Exam Question

At heart, what was the Renaissance? How did it contribute to the Reformation?

The Renaissance was fundamentally a rebirth of classical Latin – or rather, the Latin of the first century BC, particularly as it was composed by Cicero (and perhaps Virgil, Livy, Ovid, and other Augustan writers). To Francesco Petrarca, who lived in the fourteenth century AD, this was the pinnacle of its development and worth returning to. Language changes over time, of course – on the ground, Latin morphed into French, Spanish, and Italian – but even as a formal, learned language it changed, such that the Latin in daily use by the medieval Church was not quite the same as the one employed in the Senate House to expose the conspiracy of Cataline. I’m sure that any fourteenth-century reader would have noticed this difference, and not very cared much, but Petrarch cared a great deal. To him, every linguistic change since Cicero was necessarily a debasement, a corruption. (Cicero did employ certain rhetorical effects that had fallen out of use.) The venality of the Church, and its stultifying bureaucracy in which Petrarch worked, seemed to be reflected in the prosaic Latin it used.

Thus, to Petrarch, it was a cultural imperative to revive Ciceronian Latin. This project was slightly risqué – Cicero was a pagan, and the Church did not recommend that Christians read too much pagan writing. As it happens, the Church was right – Petrarch almost single-handedly started a vogue for the revival of Ciceronian Latin – and of necessity a revival of the pagan idea of making something of yourself. No longer did life need to be a vale of tears so that one’s heavenly reward could be all the sweeter; now, people started to claim that God had given them talents, and they glorified God when they developed those talents. This is not necessarily anti-Christian, and indeed the Pope later became one of the greatest Renaissance patrons of all, but it did entail a certain skepticism towards traditional Christianity, and the Church that sponsored it. That Lorenzo Valla, using humanist philology, proved conclusively that the Donation of Constantine was a fabrication, is emblematic of this. Emperor Constantine (d. AD 337) did not actually grant to the pope the rights to the papal states, nor the right to name the western emperor. The pope himself invented the notion in the eighth century.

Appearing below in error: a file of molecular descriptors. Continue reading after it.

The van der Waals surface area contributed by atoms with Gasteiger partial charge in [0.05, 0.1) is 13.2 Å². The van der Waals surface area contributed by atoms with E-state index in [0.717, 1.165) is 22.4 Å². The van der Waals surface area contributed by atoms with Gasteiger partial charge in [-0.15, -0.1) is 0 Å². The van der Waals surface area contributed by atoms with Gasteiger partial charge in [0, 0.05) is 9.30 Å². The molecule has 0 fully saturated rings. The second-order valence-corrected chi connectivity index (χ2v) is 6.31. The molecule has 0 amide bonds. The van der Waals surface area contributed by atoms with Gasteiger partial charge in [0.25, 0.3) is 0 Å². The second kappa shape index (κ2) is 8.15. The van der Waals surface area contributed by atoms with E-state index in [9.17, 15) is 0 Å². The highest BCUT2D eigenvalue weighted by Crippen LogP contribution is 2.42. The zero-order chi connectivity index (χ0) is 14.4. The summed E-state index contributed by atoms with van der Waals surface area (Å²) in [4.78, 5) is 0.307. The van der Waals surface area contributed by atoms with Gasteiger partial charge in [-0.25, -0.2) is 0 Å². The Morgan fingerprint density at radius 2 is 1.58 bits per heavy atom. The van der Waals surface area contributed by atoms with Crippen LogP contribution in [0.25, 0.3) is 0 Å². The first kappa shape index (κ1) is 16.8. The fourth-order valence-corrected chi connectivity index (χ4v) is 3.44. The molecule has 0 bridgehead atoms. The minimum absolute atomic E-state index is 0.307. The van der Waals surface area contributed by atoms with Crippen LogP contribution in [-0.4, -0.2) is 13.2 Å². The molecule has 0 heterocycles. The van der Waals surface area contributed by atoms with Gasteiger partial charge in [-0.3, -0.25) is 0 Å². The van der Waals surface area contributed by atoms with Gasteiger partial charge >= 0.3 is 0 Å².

A similar philological critique was launched by Desiderius Erasmus of Rotterdam, who set himself the task of publishing an authoritative edition of the New Testament in Greek. To this end he collected as many manuscripts as possible which, he discovered, did not necessarily agree with each other. To help determine which was the original reading, he adopted the “principle of maximum embarrassment” – that is, the reading that was most likely to be true was the reading that the Church liked the least. In other words, Erasmus implicitly accused the Church of being a bad steward of the Bible. And just as Italian humanists returned to Cicero for his Latin, and for his ideas about human nature, so also did Erasmus believe that this original text ought to be the main arbiter of Christian practice. Thus did Erasmus write Praise of Folly, a scathing attack on the mechanistic, superstitious, non-Biblical Christianity he saw around him. Instead, he believed that everyone should have access to the Bible, so that they could consume the word of God directly.